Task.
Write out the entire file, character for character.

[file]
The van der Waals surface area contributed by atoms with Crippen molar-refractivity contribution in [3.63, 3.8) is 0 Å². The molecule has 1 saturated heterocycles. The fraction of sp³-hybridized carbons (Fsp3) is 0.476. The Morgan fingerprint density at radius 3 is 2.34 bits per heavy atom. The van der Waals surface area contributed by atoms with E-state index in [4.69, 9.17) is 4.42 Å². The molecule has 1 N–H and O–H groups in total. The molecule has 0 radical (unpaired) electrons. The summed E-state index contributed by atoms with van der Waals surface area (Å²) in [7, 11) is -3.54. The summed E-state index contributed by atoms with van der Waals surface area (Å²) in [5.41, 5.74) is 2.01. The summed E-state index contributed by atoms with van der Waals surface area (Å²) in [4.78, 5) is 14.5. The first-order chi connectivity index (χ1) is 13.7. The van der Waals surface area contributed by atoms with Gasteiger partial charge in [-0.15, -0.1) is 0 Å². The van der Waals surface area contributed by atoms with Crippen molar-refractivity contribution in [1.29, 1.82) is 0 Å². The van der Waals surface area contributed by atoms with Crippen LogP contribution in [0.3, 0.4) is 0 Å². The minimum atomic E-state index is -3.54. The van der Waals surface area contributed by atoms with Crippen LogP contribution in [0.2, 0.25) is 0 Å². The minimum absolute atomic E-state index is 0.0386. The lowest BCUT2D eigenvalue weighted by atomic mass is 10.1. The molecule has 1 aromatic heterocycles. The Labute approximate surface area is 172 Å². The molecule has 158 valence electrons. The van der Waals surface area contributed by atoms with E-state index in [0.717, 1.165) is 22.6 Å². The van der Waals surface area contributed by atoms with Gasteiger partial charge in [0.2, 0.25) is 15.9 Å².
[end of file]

The van der Waals surface area contributed by atoms with Crippen molar-refractivity contribution in [3.63, 3.8) is 0 Å². The molecule has 1 saturated heterocycles. The fraction of sp³-hybridized carbons (Fsp3) is 0.476. The Morgan fingerprint density at radius 3 is 2.34 bits per heavy atom. The van der Waals surface area contributed by atoms with E-state index in [4.69, 9.17) is 4.42 Å². The molecule has 1 N–H and O–H groups in total. The molecule has 0 radical (unpaired) electrons. The summed E-state index contributed by atoms with van der Waals surface area (Å²) in [7, 11) is -3.54. The summed E-state index contributed by atoms with van der Waals surface area (Å²) in [5.41, 5.74) is 2.01. The summed E-state index contributed by atoms with van der Waals surface area (Å²) in [4.78, 5) is 14.5. The first-order chi connectivity index (χ1) is 13.7. The van der Waals surface area contributed by atoms with Gasteiger partial charge in [-0.15, -0.1) is 0 Å². The van der Waals surface area contributed by atoms with Crippen molar-refractivity contribution in [1.29, 1.82) is 0 Å². The van der Waals surface area contributed by atoms with Crippen LogP contribution in [0.3, 0.4) is 0 Å². The minimum atomic E-state index is -3.54. The van der Waals surface area contributed by atoms with Crippen LogP contribution in [0.2, 0.25) is 0 Å². The minimum absolute atomic E-state index is 0.0386. The lowest BCUT2D eigenvalue weighted by atomic mass is 10.1. The molecule has 1 aromatic heterocycles. The Labute approximate surface area is 172 Å². The molecule has 158 valence electrons. The van der Waals surface area contributed by atoms with E-state index in [0.717, 1.165) is 22.6 Å². The van der Waals surface area contributed by atoms with Gasteiger partial charge in [0.2, 0.25) is 15.9 Å².